Each year, the U.S. federal government gives states and hospitals approximately $1bn for disaster preparedness. That is more than the entire healthcare budget of many Third World countries.
Healthcare experts say if coronavirus, known as COVID-19, a respiratory disease originating in China, spreads widely in the United States one of the biggest challenges will be staffing hospitals.
Without a vaccine, many doctors and nurses on the front lines of caring for patients will be infected. Even healthcare workers who aren’t infected may have family members who are, so they’ll end up missing shifts to stay home and care for sick relatives.
Staffing will be no less of a challenge for utilities if COVID-19 circulates widely. Many utilities have experience to draw on, though. In 2009, the swine-flu pandemic, which was caused by the H1N1 virus, affected approximately 16 percent of the world’s population. By definition, a pandemic causes a significant amount of deaths, involves person-to-person transmission and occurs worldwide. Utilities have historically done a great job of preparing for all types of events, and, while pandemic plans have existed for some time, COVID-19 is a driver to review plans, communicate internally and respond accordingly.
Back to the future
Some of the resource management preparations from 11 years ago included making plans for non-essential employees to work from home if possible. For essential personal like line crews and dispatching, that’s a different story. Dispatch organizations considered cordoning off operations, sequestering essential personnel and providing space to work, eat and sleep for days or even a week at a time. Prior to starting a shift, each employee would go through quarantine and testing to make sure he or she wasn’t infected. If a worker tested negative, the managers would allow the person to enter the work area. This process repeated until the pandemic had passed. If COVID-19 were to cause widespread infections, the normal workforce that many utilities rely upon may not be willing or able to come to work.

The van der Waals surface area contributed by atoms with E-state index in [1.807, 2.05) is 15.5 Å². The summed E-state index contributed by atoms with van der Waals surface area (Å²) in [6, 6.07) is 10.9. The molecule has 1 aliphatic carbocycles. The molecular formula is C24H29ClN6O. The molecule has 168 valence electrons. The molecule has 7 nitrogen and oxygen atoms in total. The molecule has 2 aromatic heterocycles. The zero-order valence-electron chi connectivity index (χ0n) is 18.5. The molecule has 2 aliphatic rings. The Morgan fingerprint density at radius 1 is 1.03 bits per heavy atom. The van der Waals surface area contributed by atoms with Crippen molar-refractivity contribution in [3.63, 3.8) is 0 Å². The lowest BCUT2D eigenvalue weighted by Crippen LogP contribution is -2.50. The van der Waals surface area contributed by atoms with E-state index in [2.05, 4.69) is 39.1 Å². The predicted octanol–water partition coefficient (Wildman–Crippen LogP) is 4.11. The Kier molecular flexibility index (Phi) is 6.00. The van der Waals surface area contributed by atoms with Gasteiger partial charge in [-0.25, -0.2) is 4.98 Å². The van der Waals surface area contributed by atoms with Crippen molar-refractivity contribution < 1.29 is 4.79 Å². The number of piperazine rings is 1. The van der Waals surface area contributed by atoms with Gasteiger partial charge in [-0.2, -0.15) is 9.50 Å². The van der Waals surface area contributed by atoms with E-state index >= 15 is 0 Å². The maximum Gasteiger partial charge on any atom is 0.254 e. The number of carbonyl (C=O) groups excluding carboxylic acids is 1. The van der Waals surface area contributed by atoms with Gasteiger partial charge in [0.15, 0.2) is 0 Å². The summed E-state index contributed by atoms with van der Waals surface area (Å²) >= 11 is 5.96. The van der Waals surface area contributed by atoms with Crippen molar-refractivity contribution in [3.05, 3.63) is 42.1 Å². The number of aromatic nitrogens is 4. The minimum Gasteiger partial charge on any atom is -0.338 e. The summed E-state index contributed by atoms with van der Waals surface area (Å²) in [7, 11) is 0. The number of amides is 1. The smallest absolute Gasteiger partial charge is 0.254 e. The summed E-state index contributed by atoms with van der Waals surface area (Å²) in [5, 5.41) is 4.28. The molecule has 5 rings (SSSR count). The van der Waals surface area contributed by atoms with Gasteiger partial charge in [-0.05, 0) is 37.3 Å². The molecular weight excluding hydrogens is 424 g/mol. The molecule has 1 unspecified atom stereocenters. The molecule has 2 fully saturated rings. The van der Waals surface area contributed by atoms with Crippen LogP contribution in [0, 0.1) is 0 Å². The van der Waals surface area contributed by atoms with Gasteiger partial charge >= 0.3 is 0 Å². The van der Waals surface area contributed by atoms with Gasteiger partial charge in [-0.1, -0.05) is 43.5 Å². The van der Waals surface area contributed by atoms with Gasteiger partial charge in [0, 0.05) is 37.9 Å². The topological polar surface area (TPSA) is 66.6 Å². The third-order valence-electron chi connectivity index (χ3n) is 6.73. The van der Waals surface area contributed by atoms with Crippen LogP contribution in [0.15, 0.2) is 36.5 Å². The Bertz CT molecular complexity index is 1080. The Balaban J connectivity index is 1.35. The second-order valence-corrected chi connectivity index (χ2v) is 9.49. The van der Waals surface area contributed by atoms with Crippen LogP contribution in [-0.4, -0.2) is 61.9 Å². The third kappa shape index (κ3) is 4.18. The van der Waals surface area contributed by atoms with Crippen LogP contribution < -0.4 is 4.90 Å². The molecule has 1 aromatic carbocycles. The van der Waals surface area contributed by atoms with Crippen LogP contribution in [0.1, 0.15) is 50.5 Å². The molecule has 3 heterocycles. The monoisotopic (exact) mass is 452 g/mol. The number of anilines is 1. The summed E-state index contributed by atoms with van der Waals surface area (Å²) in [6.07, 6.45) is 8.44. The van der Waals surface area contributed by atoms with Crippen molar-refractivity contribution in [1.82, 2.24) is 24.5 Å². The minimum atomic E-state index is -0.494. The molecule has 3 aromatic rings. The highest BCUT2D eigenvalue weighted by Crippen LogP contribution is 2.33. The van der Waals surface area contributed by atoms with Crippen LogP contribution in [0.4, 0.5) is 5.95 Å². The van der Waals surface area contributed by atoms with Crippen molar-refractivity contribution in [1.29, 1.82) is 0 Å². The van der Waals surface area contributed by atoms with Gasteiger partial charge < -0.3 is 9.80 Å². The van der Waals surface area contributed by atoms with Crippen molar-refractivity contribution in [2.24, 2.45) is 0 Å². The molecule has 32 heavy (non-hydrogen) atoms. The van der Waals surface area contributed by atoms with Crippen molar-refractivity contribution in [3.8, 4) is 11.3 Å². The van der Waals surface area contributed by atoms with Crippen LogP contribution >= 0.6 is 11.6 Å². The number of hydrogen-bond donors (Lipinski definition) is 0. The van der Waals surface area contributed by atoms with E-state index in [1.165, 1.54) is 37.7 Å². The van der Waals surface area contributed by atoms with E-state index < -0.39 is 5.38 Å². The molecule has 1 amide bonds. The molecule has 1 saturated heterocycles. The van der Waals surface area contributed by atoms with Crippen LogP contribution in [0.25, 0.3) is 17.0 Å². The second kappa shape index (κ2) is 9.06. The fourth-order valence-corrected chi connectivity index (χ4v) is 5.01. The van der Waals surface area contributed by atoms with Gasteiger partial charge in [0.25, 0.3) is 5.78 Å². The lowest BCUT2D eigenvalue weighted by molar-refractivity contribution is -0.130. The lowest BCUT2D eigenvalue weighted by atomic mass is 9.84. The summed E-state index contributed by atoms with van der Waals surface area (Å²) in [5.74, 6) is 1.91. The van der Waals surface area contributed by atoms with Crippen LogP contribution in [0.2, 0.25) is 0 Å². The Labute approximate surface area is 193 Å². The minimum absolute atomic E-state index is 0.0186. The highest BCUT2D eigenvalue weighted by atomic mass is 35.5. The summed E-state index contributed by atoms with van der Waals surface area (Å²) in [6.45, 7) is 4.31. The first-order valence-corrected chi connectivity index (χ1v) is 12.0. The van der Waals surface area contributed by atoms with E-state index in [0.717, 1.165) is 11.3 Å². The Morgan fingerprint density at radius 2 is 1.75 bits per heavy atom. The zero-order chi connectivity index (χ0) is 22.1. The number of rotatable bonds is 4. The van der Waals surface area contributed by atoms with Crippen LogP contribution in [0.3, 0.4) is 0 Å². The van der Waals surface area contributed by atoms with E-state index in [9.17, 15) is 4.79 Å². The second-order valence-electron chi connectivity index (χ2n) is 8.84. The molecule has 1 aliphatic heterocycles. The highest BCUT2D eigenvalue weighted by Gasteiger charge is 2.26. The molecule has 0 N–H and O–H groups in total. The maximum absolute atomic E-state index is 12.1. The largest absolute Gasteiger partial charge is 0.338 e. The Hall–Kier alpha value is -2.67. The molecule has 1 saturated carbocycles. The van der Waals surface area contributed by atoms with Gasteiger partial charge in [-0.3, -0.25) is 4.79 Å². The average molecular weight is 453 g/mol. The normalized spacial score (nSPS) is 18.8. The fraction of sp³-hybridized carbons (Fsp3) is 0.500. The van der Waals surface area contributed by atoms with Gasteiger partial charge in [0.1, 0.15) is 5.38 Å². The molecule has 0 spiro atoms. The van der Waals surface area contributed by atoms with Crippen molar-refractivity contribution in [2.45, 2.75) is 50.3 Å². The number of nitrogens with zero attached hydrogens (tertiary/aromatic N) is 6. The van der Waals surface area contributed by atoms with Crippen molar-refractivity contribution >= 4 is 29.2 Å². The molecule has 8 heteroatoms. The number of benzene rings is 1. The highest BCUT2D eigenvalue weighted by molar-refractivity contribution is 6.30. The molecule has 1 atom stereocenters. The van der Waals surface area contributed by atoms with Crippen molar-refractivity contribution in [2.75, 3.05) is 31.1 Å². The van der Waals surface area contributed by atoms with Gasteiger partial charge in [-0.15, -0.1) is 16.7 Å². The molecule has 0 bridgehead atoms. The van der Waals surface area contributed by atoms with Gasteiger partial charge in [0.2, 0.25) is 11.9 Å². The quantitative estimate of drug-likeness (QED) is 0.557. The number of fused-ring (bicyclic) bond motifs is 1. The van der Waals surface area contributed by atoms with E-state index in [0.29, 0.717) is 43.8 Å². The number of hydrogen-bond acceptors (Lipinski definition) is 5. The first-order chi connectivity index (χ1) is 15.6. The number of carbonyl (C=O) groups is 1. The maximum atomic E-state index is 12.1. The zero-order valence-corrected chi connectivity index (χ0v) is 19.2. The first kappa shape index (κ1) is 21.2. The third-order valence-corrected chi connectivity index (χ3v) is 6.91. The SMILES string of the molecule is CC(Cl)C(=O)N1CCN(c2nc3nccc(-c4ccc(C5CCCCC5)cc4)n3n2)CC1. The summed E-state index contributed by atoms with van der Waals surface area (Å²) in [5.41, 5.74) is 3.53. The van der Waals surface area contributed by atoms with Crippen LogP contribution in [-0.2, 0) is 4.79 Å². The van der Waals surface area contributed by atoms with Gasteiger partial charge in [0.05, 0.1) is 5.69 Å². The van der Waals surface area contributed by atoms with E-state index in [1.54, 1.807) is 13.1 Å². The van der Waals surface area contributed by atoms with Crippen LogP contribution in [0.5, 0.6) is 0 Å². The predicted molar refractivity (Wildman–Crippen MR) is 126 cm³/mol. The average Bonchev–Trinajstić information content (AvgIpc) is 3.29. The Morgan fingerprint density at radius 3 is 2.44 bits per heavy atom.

To plan for this and address gaps, utilities could begin verifying everyone’s roles and responsibilities, including storm roles. By updating records, utility managers will find it easier and efficient to know who to bring in should a person with the primary responsibility fall ill.
For organizations with automated crew management platforms, incident commanders could use their technology to review employees’ roles and set up staffing scenarios based on which resources are available to work. These crew management platforms are typically refreshed instantly with employee qualifications and status, which could help in a COVID-19 scenario.
Technology can help utility managers gauge resource availability and see at what point they might need external assistance. That said, a widely spreading virus could cause a utility to lose many of its contractors because they become ill, can’t enter an area that’s quarantined or stay home to care for sick relatives. This could also impact external resources from other utilities. That would cause utilities to rely primarily, or solely, on native crews. For utilities building and managing crews and resources manually, this planning is still possible, but likely crunching this data would require days or even weeks instead of hours or even minutes.
The goal, in part, is to ask ourselves as an industry how to put our best foot forward when maintaining or restoring service during a wider outbreak. For example, during the H1N1 preparations, utilities considered how line crews might have to interact with consumers. If a crew was, for example, installing a pad-mounted transformer, some utilities decided to communicate to customers in advance that their crews wouldn’t be able to speak with customers while in the field in order to avoid the risk of exposure. Managers instructed crew foremen to add an additional barrier to the perimeter of their work area, keeping the public and others a safe distance away to avoid the transmission of the virus.